Pain and Regional Anesthesia
Postural Stability following Ambulatory Regional Analgesia for Labor
Davies, Jeremy F.R.C.A.*; Fernando, Roshan F.R.C.A.†; McLeod, Andrew F.R.C.A.‡; Verma, Sonia F.R.C.A.‡; Found, Philip F.R.C.A.‡
Background: The safety of mobilization following low-dose regional analgesia in parturients remains controversial. Previous studies have demonstrated preserved balance function despite clinically elicited sensory deficits. The aim of this study was to use the Balance Master 6.1, a device capable of real-time analysis of ambulation, to score the performance of basic maneuvers following initiation of low-dose combined spinal–epidural analgesia in laboring women compared with pregnant and nonpregnant controls.
: Using the Balance Master, balance function during the performance of several simple tasks, including walking and standing up from a sitting position, was evaluated in a prospective, controlled, observational study with 50 laboring women after combined spinal–epidural analgesia compared with 50 pregnant and 50 nonpregnant controls.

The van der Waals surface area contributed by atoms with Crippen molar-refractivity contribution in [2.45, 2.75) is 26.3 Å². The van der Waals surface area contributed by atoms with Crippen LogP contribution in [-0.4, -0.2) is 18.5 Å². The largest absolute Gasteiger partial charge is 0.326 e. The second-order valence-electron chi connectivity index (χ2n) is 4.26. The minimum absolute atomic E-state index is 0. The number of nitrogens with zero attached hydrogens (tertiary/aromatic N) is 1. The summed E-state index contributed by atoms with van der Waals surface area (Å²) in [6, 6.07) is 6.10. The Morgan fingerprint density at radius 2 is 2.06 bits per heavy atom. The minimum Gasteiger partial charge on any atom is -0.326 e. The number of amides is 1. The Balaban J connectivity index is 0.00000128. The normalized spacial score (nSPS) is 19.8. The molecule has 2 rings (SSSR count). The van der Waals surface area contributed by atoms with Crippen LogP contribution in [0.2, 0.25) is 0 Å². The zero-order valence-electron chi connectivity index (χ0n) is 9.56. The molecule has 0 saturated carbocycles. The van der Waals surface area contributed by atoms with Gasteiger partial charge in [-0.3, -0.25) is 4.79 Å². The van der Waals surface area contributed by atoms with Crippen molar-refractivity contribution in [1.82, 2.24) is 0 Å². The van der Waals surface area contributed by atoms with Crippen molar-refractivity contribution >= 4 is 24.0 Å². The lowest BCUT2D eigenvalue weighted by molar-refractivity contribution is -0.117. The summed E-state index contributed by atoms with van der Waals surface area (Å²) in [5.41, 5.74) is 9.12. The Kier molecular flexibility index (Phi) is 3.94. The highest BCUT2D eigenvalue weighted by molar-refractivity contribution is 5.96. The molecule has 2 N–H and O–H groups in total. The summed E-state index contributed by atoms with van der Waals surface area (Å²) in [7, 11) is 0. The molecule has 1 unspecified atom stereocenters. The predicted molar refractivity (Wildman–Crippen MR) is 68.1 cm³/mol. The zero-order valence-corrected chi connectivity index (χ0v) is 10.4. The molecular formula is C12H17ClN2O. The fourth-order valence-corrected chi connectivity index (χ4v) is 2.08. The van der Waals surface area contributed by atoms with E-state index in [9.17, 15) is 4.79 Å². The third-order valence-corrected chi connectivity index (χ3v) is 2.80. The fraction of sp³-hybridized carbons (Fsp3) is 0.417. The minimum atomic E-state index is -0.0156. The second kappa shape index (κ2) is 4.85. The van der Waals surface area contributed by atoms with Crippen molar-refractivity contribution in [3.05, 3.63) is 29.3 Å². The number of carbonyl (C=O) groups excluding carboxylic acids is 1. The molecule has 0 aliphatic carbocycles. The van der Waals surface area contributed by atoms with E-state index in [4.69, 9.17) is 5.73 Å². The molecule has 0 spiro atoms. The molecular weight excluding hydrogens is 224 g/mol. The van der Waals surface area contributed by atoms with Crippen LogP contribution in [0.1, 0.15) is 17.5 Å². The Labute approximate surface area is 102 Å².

: Nonpregnant women scored significantly better results in 6 of the 13 measured balance function parameters compared with both the combined spinal–epidural and pregnant control groups. Compared with the nonpregnant subjects, the pregnant groups generated less force standing up from the sitting position (P
< 0.0001), walked more slowly (P
= 0.0067), and took shorter steps (P
< 0.0001). They also took longer to step up onto and over a 20-cm-high obstacle (P
< 0.0001), and they generated less force while stepping up. Initial spinal analgesia in laboring women did not significantly affect performance in comparison to the pregnant controls. Thirty-four percent of women in the combined spinal–epidural group required supplemental epidural analgesia following the initial spinal injection (n = 17) before testing; they had significantly impaired balance function in four tests compared with those receiving a spinal injection only (n = 33).